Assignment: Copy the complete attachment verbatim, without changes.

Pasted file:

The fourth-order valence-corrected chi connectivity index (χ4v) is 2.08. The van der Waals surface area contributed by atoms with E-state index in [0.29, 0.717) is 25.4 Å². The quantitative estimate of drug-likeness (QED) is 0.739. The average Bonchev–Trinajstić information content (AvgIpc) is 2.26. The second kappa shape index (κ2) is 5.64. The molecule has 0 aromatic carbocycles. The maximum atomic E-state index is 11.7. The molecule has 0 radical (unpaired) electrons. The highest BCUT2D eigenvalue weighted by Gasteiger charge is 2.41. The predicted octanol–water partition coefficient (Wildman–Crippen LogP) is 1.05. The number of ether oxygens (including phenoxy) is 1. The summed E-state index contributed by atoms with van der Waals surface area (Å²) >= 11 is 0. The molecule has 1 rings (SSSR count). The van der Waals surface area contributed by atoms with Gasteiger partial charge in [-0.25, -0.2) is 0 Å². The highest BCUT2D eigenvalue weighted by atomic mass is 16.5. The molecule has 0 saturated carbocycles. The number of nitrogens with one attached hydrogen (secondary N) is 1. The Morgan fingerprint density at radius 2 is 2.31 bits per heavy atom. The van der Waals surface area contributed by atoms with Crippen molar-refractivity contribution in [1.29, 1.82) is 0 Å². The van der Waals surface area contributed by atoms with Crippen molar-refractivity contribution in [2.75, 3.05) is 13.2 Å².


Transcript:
The fourth-order valence-corrected chi connectivity index (χ4v) is 2.08. The van der Waals surface area contributed by atoms with E-state index in [0.29, 0.717) is 25.4 Å². The quantitative estimate of drug-likeness (QED) is 0.739. The average Bonchev–Trinajstić information content (AvgIpc) is 2.26. The second kappa shape index (κ2) is 5.64. The molecule has 0 aromatic carbocycles. The maximum atomic E-state index is 11.7. The molecule has 0 radical (unpaired) electrons. The highest BCUT2D eigenvalue weighted by Gasteiger charge is 2.41. The predicted octanol–water partition coefficient (Wildman–Crippen LogP) is 1.05. The number of ether oxygens (including phenoxy) is 1. The summed E-state index contributed by atoms with van der Waals surface area (Å²) >= 11 is 0. The molecule has 1 rings (SSSR count). The van der Waals surface area contributed by atoms with Gasteiger partial charge in [-0.25, -0.2) is 0 Å². The highest BCUT2D eigenvalue weighted by atomic mass is 16.5. The molecule has 0 saturated carbocycles. The number of nitrogens with one attached hydrogen (secondary N) is 1. The Morgan fingerprint density at radius 2 is 2.31 bits per heavy atom. The van der Waals surface area contributed by atoms with Crippen molar-refractivity contribution in [1.29, 1.82) is 0 Å². The van der Waals surface area contributed by atoms with Crippen molar-refractivity contribution in [2.75, 3.05) is 13.2 Å².